In a perfect world, your group will engage in vigorous, insightful discussion on each worksheet, leading to new insights and reinforced learning. (Some of my classmates assured me this is what they were getting out of their CS261 group experience.)
In the actual world, your group will probably struggle to find a meeting time that works for everyone and cope with weekly absences from the group meeting. Our “discussions” were rather thin – we either agreed the worksheet was easy or hard, and then kind of struggled to find anything else to talk about.
I don’t blame my groupmates, I think the worksheets just didn’t lend themselves well to discussion. There wasn’t anything controversial or debatable about the worksheet problems, just cut and dry “fill in the blank” code.
The midterm and final exams for CS261 proctored, so you’ll have to go to a nearby test center or get set up with an online proctor. Both exams are 1 hour, 50 minutes long.
The midterm is coding heavy – expect to write methods in Word docs, save out a pdf for each problem, and attach them to the test. Many questions require you to download an image or attachment from the test, open it, and answer the question in the test’s text box. This was a clunky workflow and I was constantly afraid I would accidentally navigate away from the test. The final exam, however, only required one external doc to be produced and attached, and only a couple questions required opening an attachment. (Phew.)
As for what to study: study trivia. There’s a ton of trivia sprinkled throughout this course. You’ll want to memorize the runtime complexity of every sort, when to use what data structure (according to the class materials), properties of each data structure, and so on. A lot of that trivia will show up on the test. I found it helpful to make notecards of little tidbits of info that are sprinkled throughout the lectures and reading materials – they helped, but I was still caught off-guard by some of the questions.
A few final tips for CS261
Do all the worksheets yourself, even if your group comes up with some kind of “worksheet rotation”. By the time this class was done I think I’d done every worksheet at least 2 or 3 times, because they’re good practice for the tests.
Use a visualization tool. This is the one I used – it’s not perfect (I wish it showed individual steps for things like AVL rotations) but it’ll help you check your work.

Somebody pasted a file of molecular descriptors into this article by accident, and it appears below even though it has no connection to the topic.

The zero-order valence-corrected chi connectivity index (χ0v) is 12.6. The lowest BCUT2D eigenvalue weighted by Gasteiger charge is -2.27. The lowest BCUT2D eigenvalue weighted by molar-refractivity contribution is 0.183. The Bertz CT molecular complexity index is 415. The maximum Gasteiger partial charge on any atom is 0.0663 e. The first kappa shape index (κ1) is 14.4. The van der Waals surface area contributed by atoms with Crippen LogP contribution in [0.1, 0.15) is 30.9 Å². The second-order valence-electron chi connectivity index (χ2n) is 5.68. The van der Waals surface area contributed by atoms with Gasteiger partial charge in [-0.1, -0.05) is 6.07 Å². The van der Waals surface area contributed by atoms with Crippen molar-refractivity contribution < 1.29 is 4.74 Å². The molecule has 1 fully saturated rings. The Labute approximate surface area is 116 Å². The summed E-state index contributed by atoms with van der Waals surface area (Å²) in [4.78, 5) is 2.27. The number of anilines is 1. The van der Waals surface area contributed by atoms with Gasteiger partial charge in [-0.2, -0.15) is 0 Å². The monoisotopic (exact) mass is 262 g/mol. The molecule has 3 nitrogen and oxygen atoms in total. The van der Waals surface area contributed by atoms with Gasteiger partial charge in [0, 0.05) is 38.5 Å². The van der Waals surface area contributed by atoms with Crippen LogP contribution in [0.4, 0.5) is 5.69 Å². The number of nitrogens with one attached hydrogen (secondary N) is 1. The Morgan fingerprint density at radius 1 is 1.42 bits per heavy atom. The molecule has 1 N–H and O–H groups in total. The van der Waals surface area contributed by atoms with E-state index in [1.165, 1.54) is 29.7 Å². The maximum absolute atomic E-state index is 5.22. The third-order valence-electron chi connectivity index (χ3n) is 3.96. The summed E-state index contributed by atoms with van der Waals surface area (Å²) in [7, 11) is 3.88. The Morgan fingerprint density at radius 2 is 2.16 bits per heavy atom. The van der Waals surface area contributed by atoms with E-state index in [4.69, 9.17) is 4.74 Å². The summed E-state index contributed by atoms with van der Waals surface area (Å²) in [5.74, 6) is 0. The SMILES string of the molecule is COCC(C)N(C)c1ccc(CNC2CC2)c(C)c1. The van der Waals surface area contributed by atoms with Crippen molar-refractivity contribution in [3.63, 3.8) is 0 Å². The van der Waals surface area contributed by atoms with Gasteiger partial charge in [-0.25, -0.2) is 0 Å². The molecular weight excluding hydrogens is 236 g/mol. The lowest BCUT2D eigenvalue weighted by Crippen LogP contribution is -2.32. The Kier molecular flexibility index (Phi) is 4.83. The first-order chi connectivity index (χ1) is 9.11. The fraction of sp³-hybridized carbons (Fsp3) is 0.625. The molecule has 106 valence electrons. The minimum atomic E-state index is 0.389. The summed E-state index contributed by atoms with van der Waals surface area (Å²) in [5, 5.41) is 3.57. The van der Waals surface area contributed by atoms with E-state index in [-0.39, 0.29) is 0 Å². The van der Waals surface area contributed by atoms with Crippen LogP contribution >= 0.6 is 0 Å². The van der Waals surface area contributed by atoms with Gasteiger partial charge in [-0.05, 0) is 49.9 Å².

Print all the worksheets. I didn’t have a printer going into this class but I quickly saw the need for one. Most worksheets provide you with function signatures and helper methods, and your job is to “fill in the blank”. Therefore, I felt it was better to have the worksheet printed in front of me so I could fill in the blanks, rather than working in an editor (or worse, a word processing doc), separated from the rest of the worksheet.
Practice on paper, and get fast. The tests are, collectively, over half your grade in this class, so your performance on the exams really matters. I felt pressed for time on both exams, finishing within 5 minutes of the time limit both times. I’ve never really been one to study for tests, figuring I should’ve learned the material during the class itself, but I had to buckle down and get serious about studying for CS261. I made flash cards, practice tests, and put probably 20 hours into studying for the midterm and over 50 into studying for the final.
Knowing the code (implementations) is important, but the final exam (which is 30% of the final grade) focuses more on knowing the step-by-step behavior of altering a particular data structure. Be sure you know how to draw specific kinds of trees and how they change when a node is removed.
Join the Slack channel! Lots of my classmates could be found there every week discussing the homework and answering each others’ questions.
Get the Grokking Algorithms book. Seriously, and while you’re at it, invent a time machine and tell me about this book before I take CS261.
And… that’s it for this quarter! I’ll be in CS325 Analysis of Algorithms next quarter (Winter 2018), so be sure to say hi if you see me (Mandi) on Piazza or Slack!
Reports from other students in the program
Are you also blogging about your journey through OSU’s eCampus CS program? Leave me a comment and I’ll add a link here!